The Joy of a Proper Spatula

LamsonSharp Slotted Turner

Most spatulas suck.

This spatula, from LamsonSharp, emphatically does not suck.

It has a thin leading edge, so it slips right under your food without mauling it or ruining the crust. It is strong and flexible. It has nice, wide slots that allow oil or sauces to remain behind in the pan. It has a nice curve so your hand doesn’t have to go down into your skillet.

By the way, in the trade, this kind of turner is known universally as a “fish spat”. Don’t let that fool you. It is a pleasure to use every time I slip it under a square of tofu, latke or leek fritter.

The edge is angled, so if you are left handed you want this version.

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Posted by Michael Natkin on Wednesday, August 1st, 2012 in Kitchen Utensils, My Kitchen.

11 Responses to “The Joy of a Proper Spatula”

  1. August 1, 2012 at 6:58 am #

    I have that too, but a different brand (from William Sonoma.) LOVE it! That’s the one I always reach for!

  2. August 1, 2012 at 7:10 am #

    Thanks for sharing! I feel like there are so many good cooking tools out there, but it’s hard to know which ones are tried and true — blogging about them is a great idea!

  3. August 1, 2012 at 7:55 am #

    Dammit. I just bought my second spatula (yesterday!) and this one was sitting right there within my grasp. Must go back.

  4. August 1, 2012 at 7:10 pm #

    I can refer to your statement: most spatulas do suck. I did invest in couple of those fish spatulas a few years ago and must admit: it is a pleasure to use it indeed. Yes, why do they call it fish spatula? It is so confusing and so wrong! :)

  5. August 1, 2012 at 7:36 pm #

    Hey Marina – I think they were initially invented so that delicate fish could be turned in a pan without wrecking them, but cooks quickly realized that there were a thousand and one uses.

  6. August 2, 2012 at 1:07 pm #

    This is the only spat I own.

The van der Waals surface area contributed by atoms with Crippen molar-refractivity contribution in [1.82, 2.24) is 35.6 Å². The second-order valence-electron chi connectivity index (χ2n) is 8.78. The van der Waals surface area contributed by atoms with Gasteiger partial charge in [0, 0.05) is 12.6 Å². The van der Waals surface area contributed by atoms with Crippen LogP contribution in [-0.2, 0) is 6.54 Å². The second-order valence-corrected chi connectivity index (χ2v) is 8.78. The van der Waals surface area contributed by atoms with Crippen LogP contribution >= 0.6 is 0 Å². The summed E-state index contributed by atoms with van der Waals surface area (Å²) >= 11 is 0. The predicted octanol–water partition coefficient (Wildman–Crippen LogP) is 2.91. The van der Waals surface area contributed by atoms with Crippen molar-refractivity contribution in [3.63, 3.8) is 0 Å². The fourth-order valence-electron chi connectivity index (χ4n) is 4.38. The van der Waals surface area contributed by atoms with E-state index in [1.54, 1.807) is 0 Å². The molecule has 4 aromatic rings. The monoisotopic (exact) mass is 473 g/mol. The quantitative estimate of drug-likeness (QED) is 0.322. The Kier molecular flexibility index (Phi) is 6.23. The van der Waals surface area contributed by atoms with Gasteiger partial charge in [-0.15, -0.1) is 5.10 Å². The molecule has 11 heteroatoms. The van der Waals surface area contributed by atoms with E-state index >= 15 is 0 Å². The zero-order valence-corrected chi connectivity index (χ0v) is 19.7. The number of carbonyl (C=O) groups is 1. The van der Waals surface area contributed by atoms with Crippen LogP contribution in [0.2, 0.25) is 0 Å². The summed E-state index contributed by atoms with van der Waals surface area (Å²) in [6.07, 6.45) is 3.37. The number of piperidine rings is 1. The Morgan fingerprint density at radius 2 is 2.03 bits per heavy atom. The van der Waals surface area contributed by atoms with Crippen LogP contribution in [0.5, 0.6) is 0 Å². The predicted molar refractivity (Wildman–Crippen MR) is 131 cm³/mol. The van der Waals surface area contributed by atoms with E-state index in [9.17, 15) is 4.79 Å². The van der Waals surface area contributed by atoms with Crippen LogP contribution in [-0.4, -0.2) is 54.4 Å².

7. ellabee
    August 6, 2012 at 8:29 am #

    I have that very spatula, and although it’s very useful, I wish I’d gotten one with a plastic or impregnated rather than a wooden handle. It’s fussy to clean because you can’t just set it down into a pan of water to soak, but have to make sure that the handle stays dry. Repeated swelling and shrinking of wood will greatly shorten its working life.

    • August 6, 2012 at 8:51 am #

      I’m thinking you have the “vintage” version with the wooden handle, which I agree, would be a bad idea. The one I have (and the one linked on Amazon) has a black handle that seems to be plastic. I’ve run it through the dishwasher hundreds of times with no problems.

  8. Kathryn
    September 8, 2012 at 6:12 am #

    Yes! We discovered these about two years ago and they are wonderful. I highly recommend…and now give them as gifts frequently to anyone who loves to cook.

  9. Michelle
    December 8, 2012 at 4:13 pm #

    I bought this several years ago and it is my go-to spatula. However, since it is metal, it is not recommended fo non-stick pans. When I do use it itch non-stick, I am very careful. But I’d love to know if you’ve a non metal version.

    I’m just discovering your blog after seeing you on KCTS Cooks/sides. I love Brussels sprouts nd hope I’ll find the recipes here.

    Thanks for a great website!
    Michelle

    • December 9, 2012 at 8:43 am #

      Hey Michelle – for non-stick, you really can’t use metal implements. I like silicone spatulas like this: link to herbivoracious.com for use in non-sticks, but of course they don’t have thin leading edges for flipping. I’ve got some thin plastic spatulas for flipping but I can’t say I love any of them.

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